Inside the Alaska capitol hangs a framed copy of the front page of the Anchorage Daily News for September 11, 1969, its headline—“Alaska’s Richest Day: $900 Million!”—stretching above a picture of purposeful-looking men in suits carrying large briefcases and about to duck into a car. The briefcases contain a fortune that is being rushed to the airport and on to a bank in San Francisco, so Alaskans will not forgo a single day’s interest. This is the proceeds of the state’s first oil-lease auction since the discovery, a year earlier, of the massive oil deposit at Prudhoe Bay on Alaska’s North Slope, to this day the largest in North America. The headline captures the euphoria over the massive payout by the world’s leading oil companies—a windfall that transformed the state’s politics, economy, and self-image almost overnight.

Throughout most of its history as a territory and, after 1959, as a state, Alaska was a tenuous proposition, a barren outpost rich in resources yet congenitally poor because the outside interests that extracted them didn’t leave much behind. The main obstacle to statehood was convincing Congress that Alaska wouldn’t immediately go bust. It still relies heavily on aid from Washington, and that, combined with the federal government’s holding title to 60 percent of its land base (the state itself holds 28 percent more), generates a robust resentment of federal power. The colonial mind-set is reinforced by the intensity of the state’s politics, a common attribute of remote settlements like Alaska, as the historian Ken Coates has noted—think Lord of the Flies.

To suddenly strike it rich opens up all sorts of possibilities, but there can be problems too. The legislature exhausted its fortune without meeting Alaskans’ outsize expectations. And although oil brought jobs and revenue, it also ensured that a state long accustomed to economic subservience would be beholden to a powerful new interest. Oil is more important to Alaska than the movie business is to Los Angeles or the auto industry is to Michigan. Stephen Haycox, a professor at the University of Alaska at Anchorage, writes in Frigid Embrace, his history of the state’s political economy, “The oil industry is, for all practical purposes, Alaska’s only private economy.”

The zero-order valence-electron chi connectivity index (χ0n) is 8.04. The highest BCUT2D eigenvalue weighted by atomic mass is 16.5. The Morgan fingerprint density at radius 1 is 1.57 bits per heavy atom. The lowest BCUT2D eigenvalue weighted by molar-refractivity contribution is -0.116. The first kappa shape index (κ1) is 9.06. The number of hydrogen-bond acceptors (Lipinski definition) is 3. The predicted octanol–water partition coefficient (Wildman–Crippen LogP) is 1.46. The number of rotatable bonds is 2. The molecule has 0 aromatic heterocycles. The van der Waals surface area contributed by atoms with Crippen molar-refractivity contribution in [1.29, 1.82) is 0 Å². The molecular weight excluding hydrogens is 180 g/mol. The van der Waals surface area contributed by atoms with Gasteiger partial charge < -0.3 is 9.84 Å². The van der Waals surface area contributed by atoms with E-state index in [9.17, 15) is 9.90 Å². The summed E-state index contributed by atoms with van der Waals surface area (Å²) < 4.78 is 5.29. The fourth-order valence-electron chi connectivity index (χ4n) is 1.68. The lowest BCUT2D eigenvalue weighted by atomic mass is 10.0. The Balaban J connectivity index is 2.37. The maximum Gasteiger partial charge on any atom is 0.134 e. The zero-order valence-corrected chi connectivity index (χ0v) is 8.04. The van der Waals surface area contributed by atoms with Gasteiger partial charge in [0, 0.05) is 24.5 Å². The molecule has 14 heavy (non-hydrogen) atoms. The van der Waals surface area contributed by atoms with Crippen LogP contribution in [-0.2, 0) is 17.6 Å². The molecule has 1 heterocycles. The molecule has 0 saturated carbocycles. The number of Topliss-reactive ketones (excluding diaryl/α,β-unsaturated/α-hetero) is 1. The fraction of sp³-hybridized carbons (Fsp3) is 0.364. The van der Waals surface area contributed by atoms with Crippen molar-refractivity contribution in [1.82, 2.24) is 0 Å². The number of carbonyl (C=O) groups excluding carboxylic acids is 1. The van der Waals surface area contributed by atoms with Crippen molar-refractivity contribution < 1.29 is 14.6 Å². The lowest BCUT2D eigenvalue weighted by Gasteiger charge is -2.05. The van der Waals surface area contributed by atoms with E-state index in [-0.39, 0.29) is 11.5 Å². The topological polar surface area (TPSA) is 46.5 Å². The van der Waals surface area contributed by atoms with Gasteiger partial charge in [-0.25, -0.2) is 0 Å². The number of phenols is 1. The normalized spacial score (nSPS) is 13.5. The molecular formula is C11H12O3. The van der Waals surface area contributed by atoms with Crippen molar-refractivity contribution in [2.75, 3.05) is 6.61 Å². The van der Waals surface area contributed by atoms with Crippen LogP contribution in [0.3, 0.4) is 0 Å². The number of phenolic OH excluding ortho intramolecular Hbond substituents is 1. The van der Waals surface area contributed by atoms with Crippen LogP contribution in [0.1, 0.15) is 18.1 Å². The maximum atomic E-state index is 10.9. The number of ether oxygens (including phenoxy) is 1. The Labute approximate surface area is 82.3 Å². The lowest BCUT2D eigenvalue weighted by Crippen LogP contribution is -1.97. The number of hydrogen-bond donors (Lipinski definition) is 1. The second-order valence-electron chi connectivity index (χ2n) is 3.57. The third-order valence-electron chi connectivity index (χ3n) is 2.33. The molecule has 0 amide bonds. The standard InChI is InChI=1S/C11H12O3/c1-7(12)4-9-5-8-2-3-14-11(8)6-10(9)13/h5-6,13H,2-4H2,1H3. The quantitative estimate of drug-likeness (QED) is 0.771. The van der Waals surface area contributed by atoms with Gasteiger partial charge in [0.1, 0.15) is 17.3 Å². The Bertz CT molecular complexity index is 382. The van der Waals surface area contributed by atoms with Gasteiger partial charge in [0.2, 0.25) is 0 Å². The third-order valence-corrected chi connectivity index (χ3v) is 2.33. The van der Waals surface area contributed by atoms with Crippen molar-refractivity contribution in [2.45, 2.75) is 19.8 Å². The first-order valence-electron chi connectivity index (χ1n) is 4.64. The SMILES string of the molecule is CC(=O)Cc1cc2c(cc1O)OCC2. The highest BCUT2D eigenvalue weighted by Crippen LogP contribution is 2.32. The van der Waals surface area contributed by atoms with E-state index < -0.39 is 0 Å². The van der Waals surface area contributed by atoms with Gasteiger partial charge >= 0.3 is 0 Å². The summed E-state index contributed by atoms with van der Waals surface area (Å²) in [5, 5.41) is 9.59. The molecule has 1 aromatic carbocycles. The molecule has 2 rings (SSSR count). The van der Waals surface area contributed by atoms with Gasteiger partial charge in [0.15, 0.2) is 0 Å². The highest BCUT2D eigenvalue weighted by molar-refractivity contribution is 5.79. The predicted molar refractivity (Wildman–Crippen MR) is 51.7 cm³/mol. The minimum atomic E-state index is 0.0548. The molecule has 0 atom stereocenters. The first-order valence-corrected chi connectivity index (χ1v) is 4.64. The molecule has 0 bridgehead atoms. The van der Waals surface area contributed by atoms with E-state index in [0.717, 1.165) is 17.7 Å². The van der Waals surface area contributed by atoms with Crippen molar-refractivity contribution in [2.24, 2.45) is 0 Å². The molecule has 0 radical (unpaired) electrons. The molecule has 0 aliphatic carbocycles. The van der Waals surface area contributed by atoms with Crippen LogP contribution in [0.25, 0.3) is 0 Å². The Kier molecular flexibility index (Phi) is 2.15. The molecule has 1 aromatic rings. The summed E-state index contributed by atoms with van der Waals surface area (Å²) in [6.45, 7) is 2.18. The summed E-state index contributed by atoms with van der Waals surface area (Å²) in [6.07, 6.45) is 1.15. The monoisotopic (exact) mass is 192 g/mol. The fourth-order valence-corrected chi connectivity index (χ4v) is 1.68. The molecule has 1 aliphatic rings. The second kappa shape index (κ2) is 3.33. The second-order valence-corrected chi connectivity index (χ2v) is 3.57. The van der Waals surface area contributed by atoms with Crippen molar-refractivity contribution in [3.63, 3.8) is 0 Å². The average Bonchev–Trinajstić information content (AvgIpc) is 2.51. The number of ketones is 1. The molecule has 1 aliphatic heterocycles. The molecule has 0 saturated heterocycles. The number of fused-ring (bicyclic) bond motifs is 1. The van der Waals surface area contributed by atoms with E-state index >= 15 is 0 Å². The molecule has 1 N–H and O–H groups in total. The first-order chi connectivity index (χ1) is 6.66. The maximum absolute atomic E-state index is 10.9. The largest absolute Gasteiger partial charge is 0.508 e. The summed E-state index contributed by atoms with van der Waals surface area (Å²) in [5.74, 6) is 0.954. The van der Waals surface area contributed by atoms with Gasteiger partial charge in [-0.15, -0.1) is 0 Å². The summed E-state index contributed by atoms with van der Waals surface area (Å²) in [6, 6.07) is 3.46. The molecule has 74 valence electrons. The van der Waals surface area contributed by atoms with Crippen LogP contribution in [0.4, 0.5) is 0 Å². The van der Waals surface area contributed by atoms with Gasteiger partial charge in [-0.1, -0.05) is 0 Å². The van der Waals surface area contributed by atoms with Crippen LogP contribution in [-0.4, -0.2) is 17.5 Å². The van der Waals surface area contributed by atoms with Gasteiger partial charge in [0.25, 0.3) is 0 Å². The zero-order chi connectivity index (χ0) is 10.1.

This binds the state’s fortunes not just to the price of oil but also to the fate of the three giants that dominate Alaska: BP, ExxonMobil, and ConocoPhillips. Oil taxes supply almost 90 percent of the general revenue, so oil is the central arena of state politics. The industry is forever trying to coax lower taxes, lighter regulation, and greater public investment by promising jobs and riches—or, on occasion, threatening to withdraw them.

In 1978, the Democratic legislature tried to secure the state’s share of oil profits by establishing a corporate income tax over the bitter opposition of the oil companies, which sued to overturn it. They lost in every venue, including, finally, the U.S. Supreme Court. But the real battle was fought in the statehouse.

The oil industry contributed mainly to Republicans through the 1960s and ’70s, but came to realize that it needed broader alliances, and in the late ’70s began courting Democrats too. The strategy paid off. In 1981, the oil companies, through their allies in the legislature, launched a coup, ousting the speaker of the house and key committee chairmen. Then they revoked the corporate income tax. For the next 25 years, oil interests ruled the state almost uninterruptedly.

Palin’s rise began in 2002, when, term-limited as mayor of Wasilla, she ran for lieutenant governor. Little known and heavily outspent, she beat expectations, losing only narrowly and showing an exceptional ability to win fervent support. Afterward, she campaigned for Frank Murkowski, the four-term Alaska senator come home to run for governor. Palin traveled the state speaking about Murkowski, and making herself better known. When he won, she was short-listed to serve the remainder of his Senate term, and even interviewed for the job. But it went to his daughter Lisa instead. (Palin acidly recounts the patronizing interview with the new governor in her memoir, Going Rogue.) Palin got the low-profile chairmanship of the Alaska Oil and Gas Conservation Commission, a regulatory body charged with ensuring that these resources are developed in the public interest.